The U.K.'s more than 300-page inquiry into the 2006 poisoning death of former Russian spy Alexander Litvinenko revealed in stark language what many people had long suspected: Russian President Vladimir Putin “probably approved” the killing. Litvinenko’s widow, Marina, called Thursday for a strong response from the British government with targeted economic sanctions and travel bans against individuals including Putin and former security services head Nikolai Patrushev, as well as the expulsion of all Russian intelligence operatives based in London.
But Russia’s close economic ties with European states and its growing importance in the fight against the Islamic State group, as well as its roles in the conflicts in Syria and Ukraine have made it increasingly difficult for the West to rein in the bear. While there are several steps the U.K. government could take in response to the inquiry’s findings, the quest for justice at the top levels of the Kremlin will likely remain elusive. (Litvinenko had fled Russia to the U.K.
“We have to weigh carefully the need to take measures with the broader need to work with Russia on certain issues. When you look at the threat from Daesh, it is an example of where you put ... national security first,” said British Prime Minister David Cameron’s spokeswoman Thursday, using another name for ISIS.
The inquiry comes nearly a decade after Litvinenko's death and was opened in 2014 when the U.K. was applying sanctions against the Kremlin over its actions in Ukraine, although the government denied a politically motivated link at the time. Litvinenko, a former Russian FSB agent, sought asylum in the U.K. in 2000 after publicly alleging he had been ordered to kill a friend and associate. The man who sat at the top of the FSB at the time was none other than Putin and Litvinenko became a vocal critic of the Russian leader.
Experts argue the U.K. government could take decisive action against the Kremlin, including looking at the opaquely acquired assets of Russians in London, calling for Russia’s removal from international organizations, lobbying for the removal of its hosting privileges for soccer's 2018 World Cup, and expanding sanctions so assets cannot simply be transferred to another family member, a popular loophole.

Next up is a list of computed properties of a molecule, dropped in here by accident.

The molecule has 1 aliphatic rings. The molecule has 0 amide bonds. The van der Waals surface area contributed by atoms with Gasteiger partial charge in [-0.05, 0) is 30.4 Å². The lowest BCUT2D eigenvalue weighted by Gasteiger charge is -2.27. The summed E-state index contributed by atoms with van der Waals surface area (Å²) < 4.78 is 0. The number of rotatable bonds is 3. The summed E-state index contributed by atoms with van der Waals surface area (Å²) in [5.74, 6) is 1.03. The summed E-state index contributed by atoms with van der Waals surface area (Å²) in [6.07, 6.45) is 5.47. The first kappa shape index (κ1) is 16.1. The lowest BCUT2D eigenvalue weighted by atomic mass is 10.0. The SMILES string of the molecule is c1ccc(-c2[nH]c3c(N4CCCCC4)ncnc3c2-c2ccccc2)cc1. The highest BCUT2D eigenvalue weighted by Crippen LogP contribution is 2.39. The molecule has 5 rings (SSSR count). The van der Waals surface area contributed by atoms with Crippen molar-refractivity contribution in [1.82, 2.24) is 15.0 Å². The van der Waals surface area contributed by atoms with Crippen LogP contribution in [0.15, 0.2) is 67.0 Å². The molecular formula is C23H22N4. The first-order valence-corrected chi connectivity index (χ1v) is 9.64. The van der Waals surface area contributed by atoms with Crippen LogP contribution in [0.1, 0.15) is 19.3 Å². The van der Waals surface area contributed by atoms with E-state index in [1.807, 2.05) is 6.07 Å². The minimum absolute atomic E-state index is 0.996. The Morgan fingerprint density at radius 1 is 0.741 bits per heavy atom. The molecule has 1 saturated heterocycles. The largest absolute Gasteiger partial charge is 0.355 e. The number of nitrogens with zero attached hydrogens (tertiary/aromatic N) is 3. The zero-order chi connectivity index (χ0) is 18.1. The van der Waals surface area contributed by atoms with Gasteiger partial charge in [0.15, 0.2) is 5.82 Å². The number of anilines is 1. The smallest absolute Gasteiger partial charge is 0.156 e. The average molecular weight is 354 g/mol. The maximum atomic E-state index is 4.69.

“The U.K. isn’t really serious about going after justice, and it’s considering trade and/or international relations and diplomacy instead,” said James Nixey, head of the Russia and Eurasia program at the London-based think tank Chatham House. “It thinks there is a higher purpose than one man’s life, and that’s just sad because what this actually does is it provides an opportunity for us to be more honest about the nature of Russia and how Russia is governed.”
Prior to applying sanctions against Moscow over the annexation of Crimea from Ukraine in March 2014, approximately 500 U.K. companies had a physical presence in Russia and exports to Russia were valued at more than $7 billion. Wealthy Russians have long poured their assets into London’s expensive real estate sector, with an uptick seen after the crisis in Ukraine began.
“I suspect in terms of asset squeezes the U.K. government is not worried so much about geopolitics and helping Syria and ISIS, I think it’s more worried about the expropriation of British assets in Russia in revenge,” Nixey said.
The Russian government was quick to react to the inquiry’s findings Thursday, describing them as “a gross provocation” while continuing to deny any role in the polonium-210 poisoning that killed the former Russian spy in 2006. The U.K. moved to freeze the assets of Andrei Lugovoi and Dmitry Kovtun, the two men accused of poisoning Litvinenko at the Millennium Hotel in London, and summoned the Russian ambassador to express “profound displeasure.”
“We are going to see the British government doing the minimum it can without completely losing credibility,” said Mark Galeotti, a professor of global affairs at New York University and a specialist on Russia. “It doesn’t change the balance of interests between the two countries … Both sides have to play their roles in this little drama.”
With Russia beginning airstrikes in Syria in September and pledging to help fight ISIS, the Kremlin has positioned itself in the middle of several key conflicts Western governments have been trying to resolve and for which they need Russian support.
“The West has given strong signals it wants to work with Russia on Syria and ISIS,” said Anna Borshchevskaya, an expert on Russian policy in the Middle East at the Washington Institute for Near East Policy think tank. “So in this context it adds a layer of complexity about what would happen in terms of getting ultimate justice for Litvinenko.”
Galeotti argued Litvinenko’s killing can be viewed as an act of intimidation against the large Russian expatriate community in the U.K. that has spoken out against Putin’s government. The assassination fits a pattern that goes back to the Soviet era with the death of Bulgarian dissident Georgy Markov who died in London in 1978 after being stabbed with the tip of an umbrella that contained a ricin pellet. More recent cases include the 2015 killing of Russian opposition leader Boris Nemtsov steps away from the Kremlin and the 2006 death of journalist Anna Politkovskaya.
Few legal outlets remain in the Litvinenko case with Russia unlikely to agree to any kind of tribunal and Russian courts unlikely to hear any case seeking damages. The Kremlin has already refused to extradite either Lugovoi or Kovtun.
“We continue to close our eyes to Putin’s abuses and how destabilizing these abuses are,” Borshchevskaya said.